Intel’s Entrance Into UAS

From visually dynamic drone events to obstacle avoidance tech development or advisory roles within the UAS community, a globally recognized brand has made a new name in UAS. This is Intel's entrance story into UAS.
By Luke Geiver | August 18, 2016

For five straight summer nights above the Sydney, Australia, harbor, Intel Corp.’s recently created team of unmanned aircraft systems experts executed a drone-based light display from a platform of two barges lashed together in the harbor. The performance featured 100 small drones synchronized through a central computer by several sensor experts and UAV pilot veterans and, of course, the two barges (one too small to launch and land that many drones). In the night sky above the harbor, the small drones, linked to orchestral music, moved through a complex, choreographed flight path that resembled a real-life, 3D point-cloud display. Lights mounted to the sUAV platforms blinked to create an aerial drone dance that earned a place in the Guinness Book of World Records, and was “iconic,” according to Anil Nanduri, general manager of UAS for Intel’s perceptual computing group.

The five-night performance was a follow-up to previous Drone 100 flights the same Intel team had performed near a Hamburg, Germany, airfield and outside of Palm Springs, California, earlier in the year. Intel’s drone team pursued and performed the flights for reasons both simple and complex. According to Nanduri, the team worked to perfect the flights just to see if they could pull it off. After acquiring German-based small UAV manufacturer Ascending Technologies earlier in the year, Nanduri’s team was, in the simplest of terms, curious about what they could accomplish. Ascending Technologies had previously run a similar drone display with a mere 30 small UAVs. But, Nanduri adds, the Intel team also wanted to begin showcasing to both the public and the UAS industry what the Intel name could mean to, or how it could positively change, the drone space. In combination with several other strategic forays into the UAS space this year, Nanduri believes that by doing what it does best—developing and proving new technology—the company built on microprocessors and computer chips can someday become synonymous within the consumer and commercial UAS world.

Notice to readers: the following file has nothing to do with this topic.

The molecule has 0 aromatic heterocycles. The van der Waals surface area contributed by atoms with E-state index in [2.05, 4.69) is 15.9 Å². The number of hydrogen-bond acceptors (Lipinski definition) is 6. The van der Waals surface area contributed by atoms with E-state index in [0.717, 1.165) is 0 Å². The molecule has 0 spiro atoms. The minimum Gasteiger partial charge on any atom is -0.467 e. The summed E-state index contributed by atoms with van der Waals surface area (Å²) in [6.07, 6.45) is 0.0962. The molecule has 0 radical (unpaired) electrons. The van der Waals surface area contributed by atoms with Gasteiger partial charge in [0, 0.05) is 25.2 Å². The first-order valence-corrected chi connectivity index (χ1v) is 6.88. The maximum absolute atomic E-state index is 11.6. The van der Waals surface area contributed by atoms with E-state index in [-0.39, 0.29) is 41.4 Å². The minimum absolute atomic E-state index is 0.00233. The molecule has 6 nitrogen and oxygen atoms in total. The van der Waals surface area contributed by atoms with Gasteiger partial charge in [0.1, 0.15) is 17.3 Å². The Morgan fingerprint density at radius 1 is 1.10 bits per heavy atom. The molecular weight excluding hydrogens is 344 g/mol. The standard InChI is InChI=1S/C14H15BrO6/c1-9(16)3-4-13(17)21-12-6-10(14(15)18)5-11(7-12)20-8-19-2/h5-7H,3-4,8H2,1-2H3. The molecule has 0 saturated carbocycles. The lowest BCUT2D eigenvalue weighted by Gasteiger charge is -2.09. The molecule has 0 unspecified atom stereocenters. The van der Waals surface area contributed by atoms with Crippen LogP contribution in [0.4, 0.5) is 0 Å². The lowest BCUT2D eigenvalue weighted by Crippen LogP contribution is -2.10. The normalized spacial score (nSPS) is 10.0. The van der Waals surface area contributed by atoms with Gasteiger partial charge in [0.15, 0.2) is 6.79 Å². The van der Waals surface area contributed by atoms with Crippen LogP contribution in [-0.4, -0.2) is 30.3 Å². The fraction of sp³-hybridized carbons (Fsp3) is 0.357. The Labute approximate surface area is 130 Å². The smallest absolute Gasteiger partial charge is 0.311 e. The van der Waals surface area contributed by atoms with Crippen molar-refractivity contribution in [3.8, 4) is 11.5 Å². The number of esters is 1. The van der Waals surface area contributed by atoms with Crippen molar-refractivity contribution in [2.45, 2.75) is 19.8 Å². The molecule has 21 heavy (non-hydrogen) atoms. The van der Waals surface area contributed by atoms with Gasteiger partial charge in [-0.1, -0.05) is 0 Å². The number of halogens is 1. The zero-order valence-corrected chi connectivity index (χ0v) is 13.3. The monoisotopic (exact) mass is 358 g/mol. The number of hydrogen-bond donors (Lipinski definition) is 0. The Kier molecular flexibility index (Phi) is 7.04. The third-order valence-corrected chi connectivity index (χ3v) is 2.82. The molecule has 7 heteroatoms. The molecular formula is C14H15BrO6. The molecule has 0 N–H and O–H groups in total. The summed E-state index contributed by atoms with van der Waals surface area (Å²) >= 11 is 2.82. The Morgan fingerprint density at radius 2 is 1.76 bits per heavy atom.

The Power of RealSense
At the 2016 Consumer Electronics Show in Las Vegas, Brian Kraznich, Intel CEO, unveiled what could become Intel’s biggest near-term contribution to the UAS market. Mounted on a small quadcopter built by manufacturer Yuneec, an Intel-trademarked RealSense sensor package helped the small quad navigate through a series of obstacles while it followed a person riding a bike. The demonstration went off without incident, and illustrated the sensor technology’s ability to transform a common drone into one fully capable of flying autonomously with reliable obstacle avoidance and follow-me abilities.

Roughly six months after the CES unveiling, Yuneec has announced plans to offer a mutli-rotor package that comes standard with a RealSense module, which according to Yuneec, gives the drone advanced computer vision processing to dynamically alter its course as it encounters obstacles as small as tree branches. Intel also happens to have a video demonstration of an Ascending Technologies multirotor traversing through a forest swerving around trees at 12 miles per hour, avoiding every obstacle in its path.

Nanduri and his team can take credit for the RealSense tech’s function, even if they didn’t set-out to work on drones. Through his work on perceptual computing and miniaturized camera or computer hardware necessary for the lab top and tablet markets, Nanduri realized depth-perception-capturing-cameras—when combined with the right algorithms—could be suitable for anything in need of viewing or perceiving the world the way the human eye does with depth.